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Why European countries give more aid than others

The best-known philanthropists may herald from the U.S., but the leading European nations send far more aid overseas in proportion to the size of their economies.

While the U.S. is much the biggest provider of overseas development aid (ODA) in absolute terms — sending $32.2 billion abroad in 2014 — it falls behind if its aid is considered as a proportion of gross national income (GNI) — a measure that aggregates gross domestic product (GDP) with income obtained from abroad.

"Europe has a long, if occasionally somewhat troubled, history of being strongly engaged in global affairs — aid and development is a part of this," Bond, a network of over 400 international development organizations and the U.K. Aid Network, said in a statement to CNBC this week.

German volunteers from Traunstein in Germany dispatch humanitarian aid to a group of refugees.
Falk Heller | Anadolu Agency | Getty Images
German volunteers from Traunstein in Germany dispatch humanitarian aid to a group of refugees.

One facet of this engagement is that in 2005, 15 European Union (EU) countries signed up to a United Nations target of raising ODA to 0.7 percent of national income by 2015.

In contrast, the U.S. did not adopt the target, stating that it did not subscribe to specific targets or timetables.

"As the EU by its nature brings so many countries together, it often jointly bats above its weight by working as a group… This helps to reinforce the political will needed to deliver aid and keep delivering," said the statement from Bond and the U.K. Aid Network.

Although only five countries — the U.K., Denmark, Luxembourg, Norway (not in the EU) and Sweden — met the goal in 2014, the focus on the target has still pushed them ahead of the U.S., where ODA/GNI remained at under 0.2 percent last year.

"The EU is basically the only bloc of countries that promised to reach the GNI target of 0.7 percent… I think what is different about the EU is that they set a deadline," Tamira Gunzburg, the Brussels director of ONE, an international anti-poverty organization, told CNBC.

ODA remains contentious, with critics saying that it can serve to further donors' rather than recipients' needs or create dependence. Others say that richer countries may lack insight into the needs of recipients or that aid can be misused by beneficiaries. However, aid can provide a lifeline for countries facing humanitarian crises or too impoverished or unstable to attract private funding.

As part of the explanation as to why Europe gives proportionately more ODA, Gunzburg noted that countries with bigger welfare states — like those for which the Scandinavian nations are famed — tend to pay higher taxes, leading to more government revenue that can be spent on aid.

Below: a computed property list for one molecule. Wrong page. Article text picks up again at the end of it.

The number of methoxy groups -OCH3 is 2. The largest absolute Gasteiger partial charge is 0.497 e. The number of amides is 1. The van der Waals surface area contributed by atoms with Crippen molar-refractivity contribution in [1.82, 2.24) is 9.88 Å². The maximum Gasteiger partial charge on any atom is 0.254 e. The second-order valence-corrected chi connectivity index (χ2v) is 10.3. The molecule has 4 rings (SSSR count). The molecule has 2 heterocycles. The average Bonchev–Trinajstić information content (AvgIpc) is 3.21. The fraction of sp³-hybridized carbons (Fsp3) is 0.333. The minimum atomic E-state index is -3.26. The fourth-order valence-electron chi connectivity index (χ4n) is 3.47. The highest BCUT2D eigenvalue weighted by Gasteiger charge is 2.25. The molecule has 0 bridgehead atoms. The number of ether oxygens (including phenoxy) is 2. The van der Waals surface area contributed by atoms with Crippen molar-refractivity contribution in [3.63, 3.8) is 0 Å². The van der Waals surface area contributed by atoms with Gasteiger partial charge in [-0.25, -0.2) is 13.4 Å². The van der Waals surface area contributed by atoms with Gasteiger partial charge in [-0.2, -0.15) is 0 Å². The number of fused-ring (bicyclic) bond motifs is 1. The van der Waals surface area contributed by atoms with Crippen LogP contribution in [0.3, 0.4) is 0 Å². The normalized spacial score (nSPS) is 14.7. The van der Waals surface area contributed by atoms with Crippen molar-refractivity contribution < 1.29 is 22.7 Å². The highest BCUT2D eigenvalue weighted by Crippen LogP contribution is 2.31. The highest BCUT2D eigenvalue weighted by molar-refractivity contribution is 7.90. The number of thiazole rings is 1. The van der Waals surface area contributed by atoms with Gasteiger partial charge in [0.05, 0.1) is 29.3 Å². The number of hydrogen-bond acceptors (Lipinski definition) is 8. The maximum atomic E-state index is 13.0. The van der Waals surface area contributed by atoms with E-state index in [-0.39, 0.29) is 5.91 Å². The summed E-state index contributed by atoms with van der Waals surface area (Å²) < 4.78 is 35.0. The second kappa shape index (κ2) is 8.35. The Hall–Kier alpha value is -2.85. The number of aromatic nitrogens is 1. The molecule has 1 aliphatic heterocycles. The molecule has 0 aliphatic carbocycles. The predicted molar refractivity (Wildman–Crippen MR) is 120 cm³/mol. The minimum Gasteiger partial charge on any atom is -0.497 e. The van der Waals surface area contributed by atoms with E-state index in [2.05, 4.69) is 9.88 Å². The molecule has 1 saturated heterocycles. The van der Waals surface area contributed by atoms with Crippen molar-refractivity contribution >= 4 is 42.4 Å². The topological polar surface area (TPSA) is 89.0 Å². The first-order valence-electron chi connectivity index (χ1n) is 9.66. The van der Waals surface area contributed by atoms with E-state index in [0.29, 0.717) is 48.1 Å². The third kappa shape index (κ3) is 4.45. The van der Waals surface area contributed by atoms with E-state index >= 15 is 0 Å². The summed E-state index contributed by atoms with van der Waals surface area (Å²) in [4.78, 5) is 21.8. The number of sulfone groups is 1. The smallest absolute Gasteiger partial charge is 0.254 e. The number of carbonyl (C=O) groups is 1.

For instance, in Sweden — which had the highest ODA/GNI ratio in 2014 of 1.1 percent — those on the biggest wages pay national income tax of 25 percent and municipal income tax of around 32 percent. These rates are levied on anybody earning 616,100 Swedish krona ($74,991) or more.

By comparison, in the U.S., the highest federal tax rate of 39.6 percent is only levied on single filers earning $413,201 or more. An additional state tax is also imposed, which for the highest payers varies between roughly 3 percent and 12 percent, with federal income tax deductible in some states.

Photo: View Photos | a.collectionRF | Getty Images

European countries' proximity to the Middle East and Africa and their long-standing ties to former colonies also help drive aid overseas.

Notably, Syria's descent into civil war has seen around 150,000 people claim asylum in the EU and highlighted the incentive for European nations to work for stability and prosperity in bordering countries. Last month, for instance, the U.K. pledged a further £115 million in additional emergency funding for Syria, in part to deter more Syrians from attempting the risky journey to Europe.

"These are our neighbors (not just in Syria, but the Middle East and Africa as a whole), so it makes sense for there to be stability and prosperity in countries that surround us and with which we need to do business," Gunzburg told CNBC.

European countries also give disproportionately to their former colonies. In 2013, for instance, 16 out of the 20 countries that received the most bilateral aid from the U.K. had colonial ties, with the former colony of Pakistan the top recipient.

France's ODA, meanwhile, is slanted towards its former colonies in Africa, with the Cote d'Ivoire and Morocco among major beneficiaries.

"Overseas Development Aid from Europe is still focused on former colonies, but it is becoming less and less biased… Colonial links are very strong; it is incredible how strong still are, given the years that have passed," Ravi Bhatia, a director at Standard & Poor's who specializes in Africa, told CNBC this week.

However, some development organizations fear that previously committed European countries are losing sight of their bid to increase ODA/GNI.

For instance, the Netherlands allowed ODA/GNI to fall below 0.7 percent in both 2013 and 2014, having previously held above this level since 1975. Denmark has also cuts ODA/GNI from a peak of 1.06 percent in 2000, although the ratio remains above the targeted 0.7 percent.

Gunzburg attributed these changes in part to the rise in populist and anti-immigration politics in Europe in the wake of the 2007-08 global financial crisis.

"I think it is the uprising of extreme-right politics — not that these parties are actually in power, but they can pull to the right centrist parties that are worried about losing voters," she told CNBC.

"Development budgets have been very susceptible from right-wing governments, but also from all governments — for instance, France's socialist government has cut spending," she later added.

— By CNBC's Katy Barnato. Follow her on Twitter @KatyBarnato.